9. I can’t talk too much about the mysterious happenings on Altair IV, but the story is surprisingly involved and cerebral. I suppose my low expectations make me sound like a snob, but I can’t lie; I was mostly impressed by just how smart this movie is.

10. Though this is like the grandfather of science fiction films, it’s probably not the kind of movie that I’d give to somebody just starting out with the genre. This is the kind of movie made for established science fiction lovers only. You start with Star Wars or Star Trek or something. You work up to Forbidden Planet.

At least, that’s probably how I would do it. I think there might be a poll question in that. If you wanted to introduce your non-sci-fi friend to the genre of lasers, robots, aliens, and endless questions about the human spirit, what movie would you select to start them with? I’m honestly interested in the answer.

11. One thing I could have used a little less of in this movie: all the focus on the various technological wonders. You see, there are all these neat gizmos and scientific advancements on Altair IV, and while they’re all pretty important to the plot, there’s this one scene that seems to go on for twenty minutes where Dr. Morbius is just leading people around going, “Hey, you wanna see this cool thing? Techno babble, techno babble .  . . hey, you wanna see that cool thing?” It might not have bothered me as much, but after awhile, I was kind of like, Hey, these are neat toys and all, but aren’t you supposed to be investigating the Big Bad that wants to eat you?

12. If I had the power, I’d also probably tone down the cook’s character as well. God knows that serious movies need moments of levity, but Cookie is just a little too cartoonish. He’s so obviously the Comic Relief that he feels a little out of place in this film.

13. Finally, I think I’ve found my new favorite insult to use on my sister. Anytime I don’t like what she has to say, I’m going to be all, “Shut the hell up, you id monster!”



Surprisingly smart science fiction film that takes itself pretty seriously. Decent special effects for the time. Love the concept. Not so crazy about the “romantic” relationship, though.

Tentative Grade:



Cryptic warnings help no one. Also, technology is not always your friend; advancement for advancement’s sake can be dangerous, blah, blah, blah. But mostly, cryptic warnings help no one, Morbeus. You hear me? NO ONE.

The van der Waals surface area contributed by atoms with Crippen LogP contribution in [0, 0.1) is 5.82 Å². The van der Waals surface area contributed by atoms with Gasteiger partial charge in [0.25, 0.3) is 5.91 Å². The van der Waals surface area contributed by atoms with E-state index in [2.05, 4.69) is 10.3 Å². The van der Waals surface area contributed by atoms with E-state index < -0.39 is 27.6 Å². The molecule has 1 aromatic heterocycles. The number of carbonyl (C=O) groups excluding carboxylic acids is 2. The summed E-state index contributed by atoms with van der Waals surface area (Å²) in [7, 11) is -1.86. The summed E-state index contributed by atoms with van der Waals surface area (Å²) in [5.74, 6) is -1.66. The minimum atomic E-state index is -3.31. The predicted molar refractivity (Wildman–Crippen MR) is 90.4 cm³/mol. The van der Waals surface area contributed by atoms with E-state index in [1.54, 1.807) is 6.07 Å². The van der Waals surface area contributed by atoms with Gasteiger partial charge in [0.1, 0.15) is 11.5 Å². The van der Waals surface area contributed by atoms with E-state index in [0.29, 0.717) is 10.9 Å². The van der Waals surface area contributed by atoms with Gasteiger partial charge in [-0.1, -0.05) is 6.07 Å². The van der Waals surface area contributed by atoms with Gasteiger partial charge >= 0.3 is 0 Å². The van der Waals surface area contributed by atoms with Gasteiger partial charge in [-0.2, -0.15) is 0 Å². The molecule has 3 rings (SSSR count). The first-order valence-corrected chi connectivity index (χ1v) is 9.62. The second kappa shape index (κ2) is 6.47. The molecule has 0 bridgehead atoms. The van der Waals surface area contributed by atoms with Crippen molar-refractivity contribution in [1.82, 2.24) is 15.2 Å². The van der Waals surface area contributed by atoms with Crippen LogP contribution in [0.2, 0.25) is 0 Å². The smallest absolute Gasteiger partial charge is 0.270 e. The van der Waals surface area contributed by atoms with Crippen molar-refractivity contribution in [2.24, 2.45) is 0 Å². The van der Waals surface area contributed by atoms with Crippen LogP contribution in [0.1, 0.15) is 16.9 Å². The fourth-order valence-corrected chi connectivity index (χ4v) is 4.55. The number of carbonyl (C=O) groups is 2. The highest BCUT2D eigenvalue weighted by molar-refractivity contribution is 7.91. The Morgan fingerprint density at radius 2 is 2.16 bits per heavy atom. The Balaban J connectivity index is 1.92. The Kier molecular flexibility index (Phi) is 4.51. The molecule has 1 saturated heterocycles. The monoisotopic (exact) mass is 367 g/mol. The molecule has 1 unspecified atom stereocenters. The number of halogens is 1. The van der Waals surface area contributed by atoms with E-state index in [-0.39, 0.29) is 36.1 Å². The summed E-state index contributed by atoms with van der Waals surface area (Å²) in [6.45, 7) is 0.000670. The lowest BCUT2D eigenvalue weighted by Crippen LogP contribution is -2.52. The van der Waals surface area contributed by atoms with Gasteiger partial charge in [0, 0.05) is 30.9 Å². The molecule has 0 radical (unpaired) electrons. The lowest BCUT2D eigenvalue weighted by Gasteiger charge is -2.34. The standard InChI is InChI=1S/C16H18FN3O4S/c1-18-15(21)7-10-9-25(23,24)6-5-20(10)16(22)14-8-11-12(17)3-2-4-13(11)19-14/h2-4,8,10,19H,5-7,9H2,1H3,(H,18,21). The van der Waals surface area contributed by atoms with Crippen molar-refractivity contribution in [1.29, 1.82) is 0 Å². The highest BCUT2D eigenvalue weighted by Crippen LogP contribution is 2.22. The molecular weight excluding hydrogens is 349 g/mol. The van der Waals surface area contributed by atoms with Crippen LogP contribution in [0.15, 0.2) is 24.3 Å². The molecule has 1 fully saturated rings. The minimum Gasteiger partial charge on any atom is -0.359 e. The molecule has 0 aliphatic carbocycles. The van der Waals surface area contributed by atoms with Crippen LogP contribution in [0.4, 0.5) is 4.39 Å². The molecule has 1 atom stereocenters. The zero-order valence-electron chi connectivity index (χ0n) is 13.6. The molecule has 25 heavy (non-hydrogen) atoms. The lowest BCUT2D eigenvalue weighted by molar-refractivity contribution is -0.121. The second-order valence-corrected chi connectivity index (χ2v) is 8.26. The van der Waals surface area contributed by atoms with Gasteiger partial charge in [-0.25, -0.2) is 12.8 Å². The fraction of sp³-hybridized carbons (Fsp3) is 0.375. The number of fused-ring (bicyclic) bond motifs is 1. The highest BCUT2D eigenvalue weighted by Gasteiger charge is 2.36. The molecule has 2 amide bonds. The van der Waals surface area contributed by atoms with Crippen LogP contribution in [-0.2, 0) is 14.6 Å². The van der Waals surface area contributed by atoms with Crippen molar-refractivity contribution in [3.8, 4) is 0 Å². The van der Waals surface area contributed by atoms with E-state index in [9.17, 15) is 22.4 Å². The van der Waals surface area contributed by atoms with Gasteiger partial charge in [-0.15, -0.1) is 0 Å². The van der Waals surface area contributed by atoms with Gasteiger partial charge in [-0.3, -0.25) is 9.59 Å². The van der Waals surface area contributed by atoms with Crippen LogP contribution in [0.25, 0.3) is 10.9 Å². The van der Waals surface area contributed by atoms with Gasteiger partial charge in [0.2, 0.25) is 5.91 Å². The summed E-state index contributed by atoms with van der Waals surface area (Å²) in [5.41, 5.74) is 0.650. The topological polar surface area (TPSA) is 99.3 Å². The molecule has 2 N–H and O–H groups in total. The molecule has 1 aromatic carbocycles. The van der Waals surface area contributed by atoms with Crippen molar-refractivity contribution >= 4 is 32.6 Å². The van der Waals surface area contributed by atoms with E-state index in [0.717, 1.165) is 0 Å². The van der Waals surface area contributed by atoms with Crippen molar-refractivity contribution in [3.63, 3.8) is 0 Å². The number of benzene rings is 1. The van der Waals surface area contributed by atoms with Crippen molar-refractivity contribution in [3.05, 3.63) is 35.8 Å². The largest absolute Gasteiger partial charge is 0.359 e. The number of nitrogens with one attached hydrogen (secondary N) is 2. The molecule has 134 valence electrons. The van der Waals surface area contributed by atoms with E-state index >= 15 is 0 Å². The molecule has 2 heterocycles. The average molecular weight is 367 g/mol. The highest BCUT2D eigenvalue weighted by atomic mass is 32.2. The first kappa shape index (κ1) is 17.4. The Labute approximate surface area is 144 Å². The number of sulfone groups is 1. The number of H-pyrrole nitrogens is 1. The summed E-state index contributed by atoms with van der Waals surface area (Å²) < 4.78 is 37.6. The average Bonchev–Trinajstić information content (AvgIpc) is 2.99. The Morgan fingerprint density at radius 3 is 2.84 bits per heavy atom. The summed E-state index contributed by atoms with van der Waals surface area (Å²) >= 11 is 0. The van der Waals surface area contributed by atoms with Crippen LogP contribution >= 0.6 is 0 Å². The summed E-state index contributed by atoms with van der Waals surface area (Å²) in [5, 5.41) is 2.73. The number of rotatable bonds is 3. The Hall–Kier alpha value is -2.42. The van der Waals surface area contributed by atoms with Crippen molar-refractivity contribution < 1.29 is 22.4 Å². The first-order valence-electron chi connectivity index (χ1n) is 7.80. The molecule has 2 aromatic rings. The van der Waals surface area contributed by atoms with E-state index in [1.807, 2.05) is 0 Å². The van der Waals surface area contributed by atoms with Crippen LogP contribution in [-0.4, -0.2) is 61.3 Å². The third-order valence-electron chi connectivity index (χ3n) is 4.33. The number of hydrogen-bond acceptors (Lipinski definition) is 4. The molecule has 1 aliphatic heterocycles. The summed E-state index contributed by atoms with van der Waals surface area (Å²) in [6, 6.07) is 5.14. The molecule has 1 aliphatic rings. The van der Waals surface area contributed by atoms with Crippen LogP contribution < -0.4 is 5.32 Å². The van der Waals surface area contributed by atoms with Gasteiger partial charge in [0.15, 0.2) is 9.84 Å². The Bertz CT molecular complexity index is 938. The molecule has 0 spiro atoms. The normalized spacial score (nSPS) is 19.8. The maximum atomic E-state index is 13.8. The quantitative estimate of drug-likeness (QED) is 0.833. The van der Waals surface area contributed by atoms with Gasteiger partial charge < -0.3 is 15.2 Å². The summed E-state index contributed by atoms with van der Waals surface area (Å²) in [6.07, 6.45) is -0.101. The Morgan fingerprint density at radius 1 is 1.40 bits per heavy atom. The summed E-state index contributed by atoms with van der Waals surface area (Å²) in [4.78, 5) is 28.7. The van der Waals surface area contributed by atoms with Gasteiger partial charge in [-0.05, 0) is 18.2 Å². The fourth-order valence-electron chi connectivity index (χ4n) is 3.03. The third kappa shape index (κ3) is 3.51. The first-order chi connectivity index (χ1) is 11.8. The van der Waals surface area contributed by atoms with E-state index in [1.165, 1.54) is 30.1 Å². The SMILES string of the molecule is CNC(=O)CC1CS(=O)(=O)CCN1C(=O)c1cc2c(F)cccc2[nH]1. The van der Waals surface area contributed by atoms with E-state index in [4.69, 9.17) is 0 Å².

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8 Responses to “Monsters, John. Monsters From The Id!”

  1. Mekaela says:

    I prefer “Shut up, Aces” 🙂

  2. Rob Hudson says:

    There’s a long-standing apocryphal rumor that Anne Francis was actually nude in the scene where she’s swimming [she’s not, but they certainly helped the rumor along – if they didn’t start it deliberately – with the mostly fleshtone swimsuit that she’s wearing]. IIRC, some markets even trimmed that scene when it showed on TV.

    Useless trivia from the Rob-Brain.

    • That’s funny. I’m pretty sure you can actually see the bathing suit, can’t you? And it was actually edited out on television? Lamesauce, TV. Lamesauce.

      Yay for the useless trivia from the Rob-Brain!

  3. Fatpie42 says:

    I can’t talk too much about the mysterious happenings on Altair IV, but the story is surprisingly involved and cerebral. I suppose my low expectations make me sound like a snob, but I can’t lie; I was mostly impressed by just how smart this movie is.

    You know it’s based on Shakespeare, right? It’s an adaptation of “The Tempest”.

  4. Dave Nielsen says:

    1. I guess that’s the kind of thing giant douches do. And, man, that guy was a douche.

    3. I’d rather him than the Johnny Depp Willy Wonka. If I was Charlie’s age, that is.

    4. A crew that hasn’t had sex with a woman in a year, you mean. 🙂 (I was reminded of the Sea Captain from the Simpsons: “Thanks for delivering these copies of Jugs. They’ll keep my men from resorting to homosexuality…for about ten minutes!”) Hey, btw, not only was this movie obviously a big influence on Star Trek, but they seem to have used much of this plot and characters for Requiem for Methuselah. Even though apparently it’s loosely based on The Tempest I guess. Then again, maybe the evil genius weirdo mad scientist hanging out on his own planet doing a bunch of weirdo mad scientist shit is a standard science fiction thingy kajigger thing.

    7. He was such a super-stud, he just has that effect on women.

    After all, it’s a very, very loose adaptation of The Tempest.

    Very, very, very, very, very, very, very loose. Very to infinity plus one.

  5. Marty says:

    Enjoyable observations you have.
    I believe Roddenberry did acknowledge “Forbidden Planet” as one of his major influences.
    The idea of carrying a loose adaptation of a Shakespearian theme in to the science fiction genre it certainly not without its merits.
    Funny that you mention Forbidden Planet as a movie for someone a bit more advanced in the genre. These are the movies I cut my SciFi teeth on. I suspect that is more a generational thing since I remember Neilson as the leading man type and thought the transition to comedy a bit odd. He did make the transition well, I must admit.
    Calling the kid sister an Id monster, most amusing. You can always use “I’ll have less dreaming aboard this ship!” line in conjunction with that. 😀